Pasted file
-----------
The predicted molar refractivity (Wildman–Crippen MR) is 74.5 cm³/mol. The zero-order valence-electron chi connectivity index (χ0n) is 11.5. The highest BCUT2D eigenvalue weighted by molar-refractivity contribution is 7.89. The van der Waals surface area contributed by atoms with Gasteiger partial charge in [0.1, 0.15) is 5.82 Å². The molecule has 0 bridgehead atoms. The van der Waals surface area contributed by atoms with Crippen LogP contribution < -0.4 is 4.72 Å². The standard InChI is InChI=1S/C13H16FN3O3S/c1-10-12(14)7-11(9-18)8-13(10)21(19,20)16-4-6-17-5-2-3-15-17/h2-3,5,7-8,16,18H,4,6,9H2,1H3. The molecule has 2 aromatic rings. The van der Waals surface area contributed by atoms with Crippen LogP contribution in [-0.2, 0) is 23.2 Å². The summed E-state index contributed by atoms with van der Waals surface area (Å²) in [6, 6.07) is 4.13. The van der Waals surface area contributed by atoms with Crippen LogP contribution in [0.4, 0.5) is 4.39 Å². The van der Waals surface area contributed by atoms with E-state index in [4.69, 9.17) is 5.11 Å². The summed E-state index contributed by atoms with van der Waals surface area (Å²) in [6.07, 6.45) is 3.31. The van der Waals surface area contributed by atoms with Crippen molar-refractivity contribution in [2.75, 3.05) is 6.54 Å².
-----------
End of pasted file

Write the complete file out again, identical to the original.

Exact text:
The predicted molar refractivity (Wildman–Crippen MR) is 74.5 cm³/mol. The zero-order valence-electron chi connectivity index (χ0n) is 11.5. The highest BCUT2D eigenvalue weighted by molar-refractivity contribution is 7.89. The van der Waals surface area contributed by atoms with Gasteiger partial charge in [0.1, 0.15) is 5.82 Å². The molecule has 0 bridgehead atoms. The van der Waals surface area contributed by atoms with Crippen LogP contribution < -0.4 is 4.72 Å². The standard InChI is InChI=1S/C13H16FN3O3S/c1-10-12(14)7-11(9-18)8-13(10)21(19,20)16-4-6-17-5-2-3-15-17/h2-3,5,7-8,16,18H,4,6,9H2,1H3. The molecule has 2 aromatic rings. The van der Waals surface area contributed by atoms with Crippen LogP contribution in [-0.2, 0) is 23.2 Å². The summed E-state index contributed by atoms with van der Waals surface area (Å²) in [6, 6.07) is 4.13. The van der Waals surface area contributed by atoms with Crippen LogP contribution in [0.4, 0.5) is 4.39 Å². The van der Waals surface area contributed by atoms with E-state index in [4.69, 9.17) is 5.11 Å². The summed E-state index contributed by atoms with van der Waals surface area (Å²) in [6.07, 6.45) is 3.31. The van der Waals surface area contributed by atoms with Crippen molar-refractivity contribution in [2.75, 3.05) is 6.54 Å².